The Minnesota Pollution Control Agency’s (MPCA) proposed new water quality standard could have a devastating impact for families on the Iron Range and throughout Minnesota. It isn’t based on modern science, isn’t proven to protect wild rice, and would cause major job losses.
We’re asking the MPCA to consider all of the facts and consequences before making a decision on a sulfate water quality standard. Here are some ways you can get involved as well.
Submit a comment online
Submit comments online between now and November 2 by following these instructions:
- Click here to visit the Minnesota Office of Administrative Hearings discussion page
- Click on “view discussion”
- On the next page scroll to the bottom of the page and click on “view topic”
- On the next page click on “sign up”
- Once you sign up you can submit your comment
Write a letter
Write a letter and mail it by November 2 to:
Office of Administrative Hearings
P.O. Box 64620
St. Paul, MN 55164-0620
To view a sample letter, please click here.
Attend a public hearing
Hearings on this issue will be held throughout Minnesota, October 23 – November 2. For a full list of public hearings, please click here.
The Minnesota Pollution Control Agency (MPCA) recently released its proposal for changes to the sulfate water quality standard to protect wild rice.
This issue is critical for the families and communities who live and work on the Iron Range. The cost of complying with the proposed standard would result in major job losses in Northeastern Minnesota and hurt cities and businesses throughout the state.
The MPCA’s proposed rule is not proven to protect wild rice, and the current standard of 10 milligrams per liter (mg/L) was enacted back in 1973 based on observations from the 1940s. We support a modern, science-based approach to help our state protect wild rice.
On August 23, Minnesota’s Legislative Permanent School Fund Commission toured Minntac to learn about the impact of Minnesota Ore Operations on Minnesota’s permanent school fund. Operations on school trust lands at Minntac and Keetac have provided approximately $370 million to Minnesota public schools over the last 15 years, which accounts for approximately 90 percent of all contributions to Minnesota’s permanent school fund.
Money from the fund is distributed to Minnesota’s 553 public school districts based on student population. For example, the St. Paul Public School District (largest in the state) received $1.1 million in 2015, while the Virginia Public School District received $51,000. Click here to see how much each school district in Minnesota receives from the fund.
“What a wonderful opportunity it was to welcome the Legislative School Fund Commission to Minntac to help members better understand the importance of our company’s mining operations and its impact on public education in Minnesota,” said U. S. Steel’s Chris Masciantonio, co-chair of the Iron Ore Alliance.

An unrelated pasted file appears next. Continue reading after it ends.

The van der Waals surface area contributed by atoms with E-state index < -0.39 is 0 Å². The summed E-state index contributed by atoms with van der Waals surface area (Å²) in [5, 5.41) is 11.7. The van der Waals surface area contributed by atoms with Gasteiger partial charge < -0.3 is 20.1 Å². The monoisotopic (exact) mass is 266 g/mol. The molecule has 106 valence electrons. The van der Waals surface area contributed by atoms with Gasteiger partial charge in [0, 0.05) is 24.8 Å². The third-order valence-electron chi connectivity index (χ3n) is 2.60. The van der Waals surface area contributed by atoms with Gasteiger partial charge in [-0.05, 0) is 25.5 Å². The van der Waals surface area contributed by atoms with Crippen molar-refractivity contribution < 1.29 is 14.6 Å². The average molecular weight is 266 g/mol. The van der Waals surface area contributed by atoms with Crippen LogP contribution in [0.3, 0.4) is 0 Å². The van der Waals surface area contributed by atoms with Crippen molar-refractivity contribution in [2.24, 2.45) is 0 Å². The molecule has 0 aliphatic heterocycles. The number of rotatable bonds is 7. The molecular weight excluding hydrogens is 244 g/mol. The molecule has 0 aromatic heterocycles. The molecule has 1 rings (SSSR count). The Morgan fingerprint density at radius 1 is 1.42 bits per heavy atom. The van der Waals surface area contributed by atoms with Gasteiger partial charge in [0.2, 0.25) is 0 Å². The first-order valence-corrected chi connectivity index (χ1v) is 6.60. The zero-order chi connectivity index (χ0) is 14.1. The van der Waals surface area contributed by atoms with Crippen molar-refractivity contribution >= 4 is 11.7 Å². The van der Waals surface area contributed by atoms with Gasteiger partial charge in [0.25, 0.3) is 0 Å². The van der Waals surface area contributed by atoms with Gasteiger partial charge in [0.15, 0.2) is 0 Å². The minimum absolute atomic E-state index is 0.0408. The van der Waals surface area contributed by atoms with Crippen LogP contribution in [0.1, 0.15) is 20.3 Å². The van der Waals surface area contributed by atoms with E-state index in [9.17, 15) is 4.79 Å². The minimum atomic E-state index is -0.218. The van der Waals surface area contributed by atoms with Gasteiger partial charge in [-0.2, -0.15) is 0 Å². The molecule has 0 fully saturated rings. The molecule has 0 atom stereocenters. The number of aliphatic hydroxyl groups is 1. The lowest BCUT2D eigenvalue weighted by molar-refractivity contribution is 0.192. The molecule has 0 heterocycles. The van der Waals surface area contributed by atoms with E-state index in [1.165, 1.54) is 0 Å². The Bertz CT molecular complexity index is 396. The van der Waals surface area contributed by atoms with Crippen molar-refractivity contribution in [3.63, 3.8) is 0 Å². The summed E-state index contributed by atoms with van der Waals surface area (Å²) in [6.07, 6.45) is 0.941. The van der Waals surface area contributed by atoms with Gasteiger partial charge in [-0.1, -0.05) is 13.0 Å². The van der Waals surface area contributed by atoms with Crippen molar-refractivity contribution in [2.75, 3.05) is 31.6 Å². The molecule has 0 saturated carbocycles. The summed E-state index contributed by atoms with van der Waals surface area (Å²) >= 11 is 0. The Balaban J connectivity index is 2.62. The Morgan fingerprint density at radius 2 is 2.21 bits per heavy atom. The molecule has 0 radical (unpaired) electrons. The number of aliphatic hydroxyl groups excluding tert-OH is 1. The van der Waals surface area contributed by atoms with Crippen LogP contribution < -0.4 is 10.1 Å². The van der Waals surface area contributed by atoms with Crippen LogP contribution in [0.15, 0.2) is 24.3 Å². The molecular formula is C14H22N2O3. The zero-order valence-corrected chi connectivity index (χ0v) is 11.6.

“The Iron Range is where the steelmaking process begins, and we’re quite proud of that,” said Mike Woods, United Steelworkers staff representative. “We’re happy to showcase the hard work and innovation that happens at Minntac and Keetac each day to produce iron ore that the world depends on.”
During their tour of Minntac, members experienced a blast. Click below to watch a video of it.
About 70 Iron Range community leaders and local officials gathered to receive updates on Minnesota’s sulfate wild rice water quality standard. At the meeting, presenters provided an update about research that started in 2012.
United States Steel Corporation announced today it has reached agreements to supply iron ore pellets to third-party customers.
U. S. Steel will adjust its iron ore pellet production in order to take full advantage of these business opportunities. Included in the adjustments is a restart of the Keetac Plant in Keewatin, Minn. Employee callbacks at Keetac will begin in early January 2017, and the company anticipates production will begin in March 2017.
The Keetac Plant, which has an annual production capacity of approximately six million net tons, has been temporarily idled since May 2015 due to global influences in the market, including high levels of imported steel products, unfair trade and reduced steel prices.
United States Steel Corporation, headquartered in Pittsburgh, Pa., is a leading integrated steel producer and Fortune 250 company with major operations in the United States and Central Europe. For more information about U. S. Steel, please visit www.ussteel.com.
The Minnesota Pollution Control Agency (MPCA) recently released a draft water quality permit for Minntac’s tailing basin. As the people who live, work, and raise families on the Iron Range, the Iron Ore Alliance cares about our region’s pristine environment.
We appreciate the many workers and vendors who are participating in the public comment period for the MPCA’s draft permit, which is taking place through Friday, December 16. This is an opportunity to help others understand our record as an industry leader in environmental performance while preserving the hundreds of jobs that people of the Iron Range depend on to support their families and build strong communities.
We encourage you to learn about the permit, participate in the public comment period, and help make sure the MPCA understands our commitment to protecting the environment. In the past 10 years alone, we have invested more than $94 million in environmental improvements at our Minntac facility.